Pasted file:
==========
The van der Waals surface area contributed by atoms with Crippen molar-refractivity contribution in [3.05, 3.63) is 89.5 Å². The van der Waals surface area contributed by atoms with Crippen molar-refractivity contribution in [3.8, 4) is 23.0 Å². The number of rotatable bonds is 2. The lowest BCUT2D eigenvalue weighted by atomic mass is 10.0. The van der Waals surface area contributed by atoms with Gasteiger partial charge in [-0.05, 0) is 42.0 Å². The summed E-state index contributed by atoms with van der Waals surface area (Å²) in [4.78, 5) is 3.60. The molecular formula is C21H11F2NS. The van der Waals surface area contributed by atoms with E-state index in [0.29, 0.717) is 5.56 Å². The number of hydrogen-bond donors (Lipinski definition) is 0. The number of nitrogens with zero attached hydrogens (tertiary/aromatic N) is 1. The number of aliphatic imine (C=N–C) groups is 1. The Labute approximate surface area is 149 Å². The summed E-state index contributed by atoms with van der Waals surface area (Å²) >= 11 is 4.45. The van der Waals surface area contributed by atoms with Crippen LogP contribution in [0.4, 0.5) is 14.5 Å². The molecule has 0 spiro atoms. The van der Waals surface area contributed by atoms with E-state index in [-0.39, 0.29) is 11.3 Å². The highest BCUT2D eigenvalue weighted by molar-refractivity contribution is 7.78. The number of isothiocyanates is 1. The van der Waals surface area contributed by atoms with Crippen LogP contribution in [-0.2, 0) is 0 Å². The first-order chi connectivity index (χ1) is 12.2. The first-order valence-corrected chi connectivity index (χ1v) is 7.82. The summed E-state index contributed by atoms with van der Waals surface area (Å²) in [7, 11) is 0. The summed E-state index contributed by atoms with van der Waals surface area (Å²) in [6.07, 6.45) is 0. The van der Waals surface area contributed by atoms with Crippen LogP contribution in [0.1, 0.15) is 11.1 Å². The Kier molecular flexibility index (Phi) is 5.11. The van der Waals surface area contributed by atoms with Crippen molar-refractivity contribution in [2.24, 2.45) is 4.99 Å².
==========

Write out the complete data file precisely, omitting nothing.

The van der Waals surface area contributed by atoms with Crippen molar-refractivity contribution in [3.05, 3.63) is 89.5 Å². The van der Waals surface area contributed by atoms with Crippen molar-refractivity contribution in [3.8, 4) is 23.0 Å². The number of rotatable bonds is 2. The lowest BCUT2D eigenvalue weighted by atomic mass is 10.0. The van der Waals surface area contributed by atoms with Gasteiger partial charge in [-0.05, 0) is 42.0 Å². The summed E-state index contributed by atoms with van der Waals surface area (Å²) in [4.78, 5) is 3.60. The molecular formula is C21H11F2NS. The van der Waals surface area contributed by atoms with E-state index in [0.29, 0.717) is 5.56 Å². The number of hydrogen-bond donors (Lipinski definition) is 0. The number of nitrogens with zero attached hydrogens (tertiary/aromatic N) is 1. The number of aliphatic imine (C=N–C) groups is 1. The Labute approximate surface area is 149 Å². The summed E-state index contributed by atoms with van der Waals surface area (Å²) >= 11 is 4.45. The van der Waals surface area contributed by atoms with Crippen LogP contribution in [0.4, 0.5) is 14.5 Å². The molecule has 0 spiro atoms. The van der Waals surface area contributed by atoms with E-state index in [-0.39, 0.29) is 11.3 Å². The highest BCUT2D eigenvalue weighted by molar-refractivity contribution is 7.78. The number of isothiocyanates is 1. The van der Waals surface area contributed by atoms with Crippen LogP contribution in [-0.2, 0) is 0 Å². The first-order chi connectivity index (χ1) is 12.2. The first-order valence-corrected chi connectivity index (χ1v) is 7.82. The summed E-state index contributed by atoms with van der Waals surface area (Å²) in [7, 11) is 0. The summed E-state index contributed by atoms with van der Waals surface area (Å²) in [6.07, 6.45) is 0. The van der Waals surface area contributed by atoms with Crippen LogP contribution in [0.1, 0.15) is 11.1 Å². The Kier molecular flexibility index (Phi) is 5.11. The van der Waals surface area contributed by atoms with Crippen molar-refractivity contribution in [2.24, 2.45) is 4.99 Å².